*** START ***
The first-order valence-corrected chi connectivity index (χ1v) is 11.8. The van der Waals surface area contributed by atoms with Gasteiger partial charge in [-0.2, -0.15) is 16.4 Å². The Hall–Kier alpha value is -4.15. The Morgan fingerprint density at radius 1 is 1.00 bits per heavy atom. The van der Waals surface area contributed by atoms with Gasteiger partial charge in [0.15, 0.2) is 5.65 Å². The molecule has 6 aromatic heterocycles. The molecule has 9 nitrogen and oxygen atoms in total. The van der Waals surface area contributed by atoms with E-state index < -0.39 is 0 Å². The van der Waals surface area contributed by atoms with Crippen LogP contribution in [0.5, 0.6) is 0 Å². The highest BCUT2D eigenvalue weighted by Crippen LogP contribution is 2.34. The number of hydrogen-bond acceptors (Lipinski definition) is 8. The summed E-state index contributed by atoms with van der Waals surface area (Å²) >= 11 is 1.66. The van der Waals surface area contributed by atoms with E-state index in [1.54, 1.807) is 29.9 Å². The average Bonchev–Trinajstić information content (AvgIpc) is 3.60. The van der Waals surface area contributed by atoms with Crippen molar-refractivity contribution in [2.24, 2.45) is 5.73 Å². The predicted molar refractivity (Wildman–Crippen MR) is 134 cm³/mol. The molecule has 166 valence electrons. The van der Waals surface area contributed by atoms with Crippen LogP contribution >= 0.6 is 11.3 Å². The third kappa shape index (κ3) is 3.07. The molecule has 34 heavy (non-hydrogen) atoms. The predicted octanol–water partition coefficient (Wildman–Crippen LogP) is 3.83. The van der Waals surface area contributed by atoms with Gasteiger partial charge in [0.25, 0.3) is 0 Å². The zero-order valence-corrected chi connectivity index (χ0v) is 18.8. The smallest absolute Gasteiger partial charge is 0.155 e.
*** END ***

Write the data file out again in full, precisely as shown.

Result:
The first-order valence-corrected chi connectivity index (χ1v) is 11.8. The van der Waals surface area contributed by atoms with Gasteiger partial charge in [-0.2, -0.15) is 16.4 Å². The Hall–Kier alpha value is -4.15. The Morgan fingerprint density at radius 1 is 1.00 bits per heavy atom. The van der Waals surface area contributed by atoms with Gasteiger partial charge in [0.15, 0.2) is 5.65 Å². The molecule has 6 aromatic heterocycles. The molecule has 9 nitrogen and oxygen atoms in total. The van der Waals surface area contributed by atoms with E-state index < -0.39 is 0 Å². The van der Waals surface area contributed by atoms with Crippen LogP contribution in [0.5, 0.6) is 0 Å². The highest BCUT2D eigenvalue weighted by Crippen LogP contribution is 2.34. The number of hydrogen-bond acceptors (Lipinski definition) is 8. The summed E-state index contributed by atoms with van der Waals surface area (Å²) >= 11 is 1.66. The van der Waals surface area contributed by atoms with E-state index in [1.54, 1.807) is 29.9 Å². The average Bonchev–Trinajstić information content (AvgIpc) is 3.60. The van der Waals surface area contributed by atoms with Crippen molar-refractivity contribution in [2.24, 2.45) is 5.73 Å². The predicted molar refractivity (Wildman–Crippen MR) is 134 cm³/mol. The molecule has 166 valence electrons. The van der Waals surface area contributed by atoms with Crippen LogP contribution >= 0.6 is 11.3 Å². The third kappa shape index (κ3) is 3.07. The molecule has 34 heavy (non-hydrogen) atoms. The predicted octanol–water partition coefficient (Wildman–Crippen LogP) is 3.83. The van der Waals surface area contributed by atoms with Gasteiger partial charge in [0.25, 0.3) is 0 Å². The zero-order valence-corrected chi connectivity index (χ0v) is 18.8. The smallest absolute Gasteiger partial charge is 0.155 e.